After his time at Brazier’s Park was complete, Tareq moved on to Eastbourne College of Art, retaining a relationship with Brazier’s for his entire life and welcoming some of his tutors to Kuwait years later. For the next few years at Eastbourne, Tareq studied art and was fortunate to be taught by renowned tutors such as Robert Tavener, a famous printmaker, teaching Tareq the arts of printmaking and lithography. Although he studied painting techniques and the history of primarily Western art, it was through Robert Tavener that Tareq first discovered the high arts of the Islamic world. It was in Eastbourne that Tareq met his future wife, Jehan. They had met in an Italian Café called Notorianni’s that they both frequented, and a year later, in 1955, they married. Their first child, Nur, was born in London the following year and their second, Ziad in 1958. Their third child, Nader, was born after they moved back to Kuwait. Once he had completed his art degree, Tareq and Jehan moved to a village called Clevedon, and he attended the University of Bristol, where he received a certificate in Education. Despite having periods where he suffered from severe knee pain, Tareq would cycle thirteen miles to University and thirteen miles back daily. In fact, as soon as he arrived in England, he took many cycling trips around the country. When it started to get dark, he would sometimes sleep in a park, but on one occasion, he came across a castle, likely St. Briavels castle on the English / Welsh border, which served as a youth hostel. Although it was free to stay, everyone had to do some chores, and his was to peel potatoes. On one of the occasions when he slept on a park bench, he was approached by a police officer who asked him who he was and what he was doing. He replied that he was a student cycling around and that he was from Kuwait, a British protectorate. The policeman nodded approvingly and left.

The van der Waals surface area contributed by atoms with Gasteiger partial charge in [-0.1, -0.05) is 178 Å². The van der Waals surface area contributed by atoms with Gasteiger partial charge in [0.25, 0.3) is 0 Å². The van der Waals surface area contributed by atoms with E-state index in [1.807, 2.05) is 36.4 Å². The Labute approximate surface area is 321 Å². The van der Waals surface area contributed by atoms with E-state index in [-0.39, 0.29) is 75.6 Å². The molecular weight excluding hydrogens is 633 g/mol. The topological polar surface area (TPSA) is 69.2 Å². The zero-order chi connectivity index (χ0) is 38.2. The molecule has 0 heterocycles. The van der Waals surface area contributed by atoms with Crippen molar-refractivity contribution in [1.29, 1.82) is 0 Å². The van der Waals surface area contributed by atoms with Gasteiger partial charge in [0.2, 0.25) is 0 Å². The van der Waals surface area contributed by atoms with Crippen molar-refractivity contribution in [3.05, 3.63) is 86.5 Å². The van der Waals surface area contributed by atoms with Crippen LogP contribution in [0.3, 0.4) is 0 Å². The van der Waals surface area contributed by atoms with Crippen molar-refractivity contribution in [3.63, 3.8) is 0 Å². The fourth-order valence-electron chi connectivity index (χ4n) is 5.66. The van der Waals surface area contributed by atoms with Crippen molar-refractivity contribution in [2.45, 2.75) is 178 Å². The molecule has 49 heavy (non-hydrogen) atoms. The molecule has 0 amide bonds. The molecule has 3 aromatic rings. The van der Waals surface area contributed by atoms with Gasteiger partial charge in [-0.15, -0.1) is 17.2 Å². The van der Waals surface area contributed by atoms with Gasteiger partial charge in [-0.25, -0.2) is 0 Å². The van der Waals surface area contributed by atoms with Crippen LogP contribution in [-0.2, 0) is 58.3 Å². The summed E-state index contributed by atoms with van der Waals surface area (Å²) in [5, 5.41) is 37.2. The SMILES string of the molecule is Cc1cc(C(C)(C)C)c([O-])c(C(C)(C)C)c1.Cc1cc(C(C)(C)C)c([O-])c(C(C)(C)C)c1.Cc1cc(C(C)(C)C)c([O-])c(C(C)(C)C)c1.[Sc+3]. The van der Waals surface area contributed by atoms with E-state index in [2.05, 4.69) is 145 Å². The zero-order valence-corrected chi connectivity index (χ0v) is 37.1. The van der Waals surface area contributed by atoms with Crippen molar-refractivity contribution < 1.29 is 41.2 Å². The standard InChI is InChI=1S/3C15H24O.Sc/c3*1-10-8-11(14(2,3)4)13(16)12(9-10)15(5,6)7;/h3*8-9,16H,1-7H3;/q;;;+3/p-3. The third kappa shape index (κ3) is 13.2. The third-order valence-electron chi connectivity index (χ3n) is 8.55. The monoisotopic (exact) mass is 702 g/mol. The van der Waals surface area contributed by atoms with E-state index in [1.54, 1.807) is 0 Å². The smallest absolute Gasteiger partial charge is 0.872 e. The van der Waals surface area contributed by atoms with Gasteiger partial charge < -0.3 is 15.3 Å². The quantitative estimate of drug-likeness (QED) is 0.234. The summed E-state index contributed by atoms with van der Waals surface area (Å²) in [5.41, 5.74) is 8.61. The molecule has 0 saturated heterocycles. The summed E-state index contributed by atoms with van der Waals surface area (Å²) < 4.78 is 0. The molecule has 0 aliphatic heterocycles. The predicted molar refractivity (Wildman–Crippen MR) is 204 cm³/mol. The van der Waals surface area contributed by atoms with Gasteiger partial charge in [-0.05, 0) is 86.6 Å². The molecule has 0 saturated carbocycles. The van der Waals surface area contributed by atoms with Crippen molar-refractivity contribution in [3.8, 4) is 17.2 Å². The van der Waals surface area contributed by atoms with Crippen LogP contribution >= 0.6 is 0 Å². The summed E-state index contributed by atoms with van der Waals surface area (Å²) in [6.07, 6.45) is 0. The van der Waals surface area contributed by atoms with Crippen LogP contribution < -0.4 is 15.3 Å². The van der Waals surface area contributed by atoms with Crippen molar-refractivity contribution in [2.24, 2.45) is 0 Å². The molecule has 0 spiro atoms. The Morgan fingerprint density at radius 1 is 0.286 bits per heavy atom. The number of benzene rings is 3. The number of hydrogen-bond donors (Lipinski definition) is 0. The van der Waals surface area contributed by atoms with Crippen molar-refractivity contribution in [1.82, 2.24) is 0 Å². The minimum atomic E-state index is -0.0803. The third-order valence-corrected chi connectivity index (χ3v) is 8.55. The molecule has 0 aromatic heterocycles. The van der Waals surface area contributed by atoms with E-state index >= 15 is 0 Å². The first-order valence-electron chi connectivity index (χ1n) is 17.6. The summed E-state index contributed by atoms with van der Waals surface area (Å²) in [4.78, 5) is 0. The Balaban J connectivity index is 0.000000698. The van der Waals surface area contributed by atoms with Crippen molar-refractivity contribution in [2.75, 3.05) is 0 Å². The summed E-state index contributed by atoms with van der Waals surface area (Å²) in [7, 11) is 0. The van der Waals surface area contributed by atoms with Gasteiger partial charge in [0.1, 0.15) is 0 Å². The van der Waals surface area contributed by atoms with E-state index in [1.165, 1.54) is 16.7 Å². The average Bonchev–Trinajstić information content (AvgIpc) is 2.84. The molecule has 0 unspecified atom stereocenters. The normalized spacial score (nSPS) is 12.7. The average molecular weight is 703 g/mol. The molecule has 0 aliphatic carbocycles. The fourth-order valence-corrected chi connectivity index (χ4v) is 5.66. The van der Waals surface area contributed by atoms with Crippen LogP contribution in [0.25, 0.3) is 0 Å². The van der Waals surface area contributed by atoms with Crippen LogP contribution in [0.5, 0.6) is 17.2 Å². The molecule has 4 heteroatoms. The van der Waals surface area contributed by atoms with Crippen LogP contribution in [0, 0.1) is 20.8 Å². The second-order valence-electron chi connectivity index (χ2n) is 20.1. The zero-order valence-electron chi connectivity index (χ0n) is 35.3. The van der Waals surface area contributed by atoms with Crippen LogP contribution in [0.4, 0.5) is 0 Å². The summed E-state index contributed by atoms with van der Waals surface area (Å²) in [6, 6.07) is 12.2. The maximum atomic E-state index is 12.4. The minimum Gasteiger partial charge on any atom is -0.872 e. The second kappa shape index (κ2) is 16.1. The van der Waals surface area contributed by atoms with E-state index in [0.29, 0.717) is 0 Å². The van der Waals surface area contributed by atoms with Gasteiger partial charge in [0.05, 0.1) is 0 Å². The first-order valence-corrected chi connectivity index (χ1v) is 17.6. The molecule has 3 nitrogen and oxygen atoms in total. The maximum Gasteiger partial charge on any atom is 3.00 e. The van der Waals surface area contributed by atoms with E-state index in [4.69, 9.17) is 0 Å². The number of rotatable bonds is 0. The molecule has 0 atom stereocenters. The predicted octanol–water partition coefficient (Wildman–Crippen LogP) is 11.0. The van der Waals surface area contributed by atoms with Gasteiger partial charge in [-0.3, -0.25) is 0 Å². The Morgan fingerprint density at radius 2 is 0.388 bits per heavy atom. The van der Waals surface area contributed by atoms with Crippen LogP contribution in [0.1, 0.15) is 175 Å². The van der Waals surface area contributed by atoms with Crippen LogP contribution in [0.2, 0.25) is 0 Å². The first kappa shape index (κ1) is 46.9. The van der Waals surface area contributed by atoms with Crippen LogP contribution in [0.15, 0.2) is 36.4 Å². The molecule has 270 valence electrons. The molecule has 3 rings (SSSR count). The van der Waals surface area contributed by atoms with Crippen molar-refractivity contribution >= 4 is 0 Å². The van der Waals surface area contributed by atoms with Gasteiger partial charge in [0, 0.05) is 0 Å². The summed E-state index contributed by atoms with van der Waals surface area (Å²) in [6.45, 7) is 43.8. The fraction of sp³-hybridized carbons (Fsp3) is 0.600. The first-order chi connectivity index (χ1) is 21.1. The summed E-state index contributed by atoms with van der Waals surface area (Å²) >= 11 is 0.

Painting and photography were skills that Tareq learned and refined during his time in England, developing a particular talent for drawing and oil painting. In later years, during the 1960s and 70s, he often went to the old town of Kuwait, the old shipyards of Doha and the old harbour to paint. In the 1960s, Tareq would even go on to represent Kuwait abroad on several occasions, including a visit to Washington and New York for exhibitions organised by the Kuwaiti embassy. Eventually, his other activities, mainly the museum, would take over his life, and by the late 1970s, he began to paint less. He was not satisfied with being a person who dabbled in painting, so because he could not dedicate real time to it, he stopped altogether. Tareq’s photography, however, was only something that stopped after his health declined in his later years. Ever since the 1950s, he took thousands of photographs of cities, buildings and people. He also extensively photographed old Kuwait as it began to vanish in the wake of rapid modernisation, including grand old houses like Bayt Al-Bader and Bayt Alghanim. Over the years, he developed collections of photographs from almost every Middle Eastern country, Europe and Asia. As well as collecting Islamic art, Tareq would spend much of his life collecting photograph collections, which he often bought at auctions. People would also donate their collections to him. These include Dame Violet Dickson, who was a very prominent figure in Kuwait and a very close friend, Bish Brown, another friend who accumulated an excellent archive of photographs of Kuwait in the 1950s and 60s and even a collection of photographs of Kuwait in the 1940s, which was given to him by the son of an ex-employee of KOC.